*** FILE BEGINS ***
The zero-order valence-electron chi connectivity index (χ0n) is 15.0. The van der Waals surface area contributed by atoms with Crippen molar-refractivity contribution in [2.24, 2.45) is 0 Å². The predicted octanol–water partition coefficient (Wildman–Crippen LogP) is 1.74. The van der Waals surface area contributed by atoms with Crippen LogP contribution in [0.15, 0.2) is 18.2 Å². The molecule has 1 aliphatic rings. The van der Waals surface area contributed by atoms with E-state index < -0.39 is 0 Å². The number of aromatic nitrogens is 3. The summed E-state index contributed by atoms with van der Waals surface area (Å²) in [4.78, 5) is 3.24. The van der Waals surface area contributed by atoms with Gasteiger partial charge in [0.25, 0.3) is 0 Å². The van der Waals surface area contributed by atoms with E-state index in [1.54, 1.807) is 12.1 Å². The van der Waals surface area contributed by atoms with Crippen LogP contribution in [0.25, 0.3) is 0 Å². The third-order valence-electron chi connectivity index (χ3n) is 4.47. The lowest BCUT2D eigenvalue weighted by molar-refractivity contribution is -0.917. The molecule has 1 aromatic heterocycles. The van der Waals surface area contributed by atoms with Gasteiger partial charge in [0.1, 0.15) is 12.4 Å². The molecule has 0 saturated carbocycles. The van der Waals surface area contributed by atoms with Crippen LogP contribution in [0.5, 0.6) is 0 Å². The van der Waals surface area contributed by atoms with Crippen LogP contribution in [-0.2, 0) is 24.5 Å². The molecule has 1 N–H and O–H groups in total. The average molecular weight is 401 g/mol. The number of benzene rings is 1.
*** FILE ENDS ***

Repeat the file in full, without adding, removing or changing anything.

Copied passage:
The zero-order valence-electron chi connectivity index (χ0n) is 15.0. The van der Waals surface area contributed by atoms with Crippen molar-refractivity contribution in [2.24, 2.45) is 0 Å². The predicted octanol–water partition coefficient (Wildman–Crippen LogP) is 1.74. The van der Waals surface area contributed by atoms with Crippen LogP contribution in [0.15, 0.2) is 18.2 Å². The molecule has 1 aliphatic rings. The van der Waals surface area contributed by atoms with E-state index < -0.39 is 0 Å². The number of aromatic nitrogens is 3. The summed E-state index contributed by atoms with van der Waals surface area (Å²) in [4.78, 5) is 3.24. The van der Waals surface area contributed by atoms with Gasteiger partial charge in [0.25, 0.3) is 0 Å². The van der Waals surface area contributed by atoms with E-state index in [1.54, 1.807) is 12.1 Å². The van der Waals surface area contributed by atoms with Crippen LogP contribution in [0.25, 0.3) is 0 Å². The third-order valence-electron chi connectivity index (χ3n) is 4.47. The lowest BCUT2D eigenvalue weighted by molar-refractivity contribution is -0.917. The molecule has 1 aromatic heterocycles. The van der Waals surface area contributed by atoms with Gasteiger partial charge in [0.1, 0.15) is 12.4 Å². The molecule has 0 saturated carbocycles. The van der Waals surface area contributed by atoms with Crippen LogP contribution in [0.5, 0.6) is 0 Å². The van der Waals surface area contributed by atoms with Crippen LogP contribution in [-0.2, 0) is 24.5 Å². The molecule has 1 N–H and O–H groups in total. The average molecular weight is 401 g/mol. The number of benzene rings is 1.